For the first time ever, a transcatheter pacemaker was implanted at the Clinic for Cardiology Pneumology and Angiology at the University Hospital Düsseldorf (German: Klinik für Kardiologie, Pneumologie und Angiologie des Universitätsklinikums Düsseldorf), which is directly inserted into the heart as a fully self-contained system using minimally invasive surgery. It signifies substantial progress in the medical treatment of patients with cardiac pacemakers.
Miniaturized cardiac pacemaker
The fundamental difference between the Micra (Medtronic GmbH) transcatheter pacemaker and traditional cardiac pacemakers is that this tiny device is able to do without an electrode and is inserted into the heart via the femoral vein. By comparison, it is only one-tenth of the size, merely weighs 1.75 grams, is 26 millimeters long and 6.7 millimeters in diameter. This equates to roughly the size of a large vitamin capsule. "This is the actual engineering masterpiece," says PD Dr. Dong-In Shin, Director of the Rhythmology Department. "The device exhibits all functions and scope of a unicameral pacemaker. The capsule-sized pacemaker is even safe to use in MRI scanners up to 3 Tesla."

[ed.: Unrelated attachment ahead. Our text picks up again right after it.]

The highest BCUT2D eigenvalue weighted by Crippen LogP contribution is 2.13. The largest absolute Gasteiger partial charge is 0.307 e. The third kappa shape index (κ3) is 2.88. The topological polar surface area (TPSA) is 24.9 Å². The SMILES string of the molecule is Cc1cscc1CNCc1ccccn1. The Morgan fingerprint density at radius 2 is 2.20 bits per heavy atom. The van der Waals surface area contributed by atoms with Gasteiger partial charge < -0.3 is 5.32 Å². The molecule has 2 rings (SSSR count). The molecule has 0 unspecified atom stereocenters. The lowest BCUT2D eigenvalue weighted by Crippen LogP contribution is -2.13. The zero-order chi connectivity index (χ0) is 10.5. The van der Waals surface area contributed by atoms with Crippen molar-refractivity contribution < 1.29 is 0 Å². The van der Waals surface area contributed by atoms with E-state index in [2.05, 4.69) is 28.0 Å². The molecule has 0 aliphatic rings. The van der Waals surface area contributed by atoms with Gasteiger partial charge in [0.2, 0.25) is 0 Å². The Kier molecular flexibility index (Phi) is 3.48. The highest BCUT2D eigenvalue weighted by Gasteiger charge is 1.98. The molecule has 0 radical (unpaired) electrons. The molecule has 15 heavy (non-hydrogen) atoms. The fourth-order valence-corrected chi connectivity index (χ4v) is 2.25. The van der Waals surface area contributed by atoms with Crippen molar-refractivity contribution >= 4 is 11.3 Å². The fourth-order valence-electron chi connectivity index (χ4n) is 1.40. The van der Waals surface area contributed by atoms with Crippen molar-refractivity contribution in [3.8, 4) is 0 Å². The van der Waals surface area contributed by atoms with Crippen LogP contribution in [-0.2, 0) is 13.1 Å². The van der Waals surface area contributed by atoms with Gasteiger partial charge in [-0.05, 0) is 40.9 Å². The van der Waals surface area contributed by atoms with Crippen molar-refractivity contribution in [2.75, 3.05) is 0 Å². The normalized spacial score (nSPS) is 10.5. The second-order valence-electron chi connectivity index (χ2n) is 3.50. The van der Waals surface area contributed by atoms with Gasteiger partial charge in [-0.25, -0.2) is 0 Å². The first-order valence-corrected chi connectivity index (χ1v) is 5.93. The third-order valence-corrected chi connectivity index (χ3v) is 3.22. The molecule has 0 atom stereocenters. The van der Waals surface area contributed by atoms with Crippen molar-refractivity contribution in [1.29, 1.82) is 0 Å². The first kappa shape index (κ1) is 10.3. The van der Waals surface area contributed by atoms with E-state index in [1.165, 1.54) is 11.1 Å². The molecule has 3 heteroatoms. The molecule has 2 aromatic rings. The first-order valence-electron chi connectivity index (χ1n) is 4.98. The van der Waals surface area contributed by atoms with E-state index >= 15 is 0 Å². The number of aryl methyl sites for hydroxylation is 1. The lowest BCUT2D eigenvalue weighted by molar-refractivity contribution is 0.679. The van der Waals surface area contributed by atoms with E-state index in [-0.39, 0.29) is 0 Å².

With the help of a catheter, the transcatheter pacemaker is first inserted via the femoral vein – the vena femoralis –into the superior vena cava that flows directly into the heart and is then positioned inside the right ventricle of the heart. It is subsequently being tested and programmed with an external device. "The transcatheter pacing system has a passive fixation mechanism," explains Shin. "This means that the moment the capsule is being detached from the catheter, nitinol anchors expand. They are made of very soft metal. The internal wall of the right ventricle is interspersed with tiny trabeculae, tiny fibers or rather muscle fibers, and the transcatheter pacing system attaches itself to it." The mini cardiac pacemaker then delivers the necessary electrical impulses to the heart wall.